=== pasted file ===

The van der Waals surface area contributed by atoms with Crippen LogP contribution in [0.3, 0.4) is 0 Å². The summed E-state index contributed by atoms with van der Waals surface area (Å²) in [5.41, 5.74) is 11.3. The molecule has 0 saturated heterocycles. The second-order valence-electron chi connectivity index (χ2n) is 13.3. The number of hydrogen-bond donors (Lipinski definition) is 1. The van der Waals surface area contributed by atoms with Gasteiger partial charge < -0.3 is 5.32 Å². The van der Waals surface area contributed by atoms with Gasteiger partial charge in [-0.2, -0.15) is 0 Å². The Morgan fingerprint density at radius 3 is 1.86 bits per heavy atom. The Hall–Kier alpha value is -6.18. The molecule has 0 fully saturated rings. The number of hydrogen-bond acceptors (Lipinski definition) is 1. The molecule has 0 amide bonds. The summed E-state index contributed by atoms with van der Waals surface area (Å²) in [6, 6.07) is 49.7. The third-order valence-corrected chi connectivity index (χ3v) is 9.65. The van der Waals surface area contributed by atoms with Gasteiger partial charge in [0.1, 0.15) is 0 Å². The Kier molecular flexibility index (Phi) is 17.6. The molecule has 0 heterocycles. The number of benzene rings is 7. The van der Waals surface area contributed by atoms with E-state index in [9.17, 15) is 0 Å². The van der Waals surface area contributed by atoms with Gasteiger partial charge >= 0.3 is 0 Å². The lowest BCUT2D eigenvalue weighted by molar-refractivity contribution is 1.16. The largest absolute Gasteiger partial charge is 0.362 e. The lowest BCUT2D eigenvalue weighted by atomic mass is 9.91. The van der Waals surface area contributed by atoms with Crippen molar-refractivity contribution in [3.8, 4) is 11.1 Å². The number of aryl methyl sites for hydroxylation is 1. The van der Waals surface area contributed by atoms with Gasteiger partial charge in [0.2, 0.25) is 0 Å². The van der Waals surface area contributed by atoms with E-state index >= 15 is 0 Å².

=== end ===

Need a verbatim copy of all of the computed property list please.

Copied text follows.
The van der Waals surface area contributed by atoms with Crippen LogP contribution in [0.3, 0.4) is 0 Å². The summed E-state index contributed by atoms with van der Waals surface area (Å²) in [5.41, 5.74) is 11.3. The molecule has 0 saturated heterocycles. The second-order valence-electron chi connectivity index (χ2n) is 13.3. The number of hydrogen-bond donors (Lipinski definition) is 1. The van der Waals surface area contributed by atoms with Gasteiger partial charge < -0.3 is 5.32 Å². The van der Waals surface area contributed by atoms with Gasteiger partial charge in [-0.2, -0.15) is 0 Å². The Morgan fingerprint density at radius 3 is 1.86 bits per heavy atom. The Hall–Kier alpha value is -6.18. The molecule has 0 fully saturated rings. The number of hydrogen-bond acceptors (Lipinski definition) is 1. The molecule has 0 amide bonds. The summed E-state index contributed by atoms with van der Waals surface area (Å²) in [6, 6.07) is 49.7. The third-order valence-corrected chi connectivity index (χ3v) is 9.65. The van der Waals surface area contributed by atoms with Gasteiger partial charge in [0.1, 0.15) is 0 Å². The Kier molecular flexibility index (Phi) is 17.6. The molecule has 0 heterocycles. The number of benzene rings is 7. The van der Waals surface area contributed by atoms with E-state index in [9.17, 15) is 0 Å². The van der Waals surface area contributed by atoms with Gasteiger partial charge >= 0.3 is 0 Å². The lowest BCUT2D eigenvalue weighted by molar-refractivity contribution is 1.16. The largest absolute Gasteiger partial charge is 0.362 e. The lowest BCUT2D eigenvalue weighted by atomic mass is 9.91. The van der Waals surface area contributed by atoms with Crippen molar-refractivity contribution in [3.8, 4) is 11.1 Å². The number of aryl methyl sites for hydroxylation is 1. The van der Waals surface area contributed by atoms with Gasteiger partial charge in [0.2, 0.25) is 0 Å². The van der Waals surface area contributed by atoms with E-state index >= 15 is 0 Å².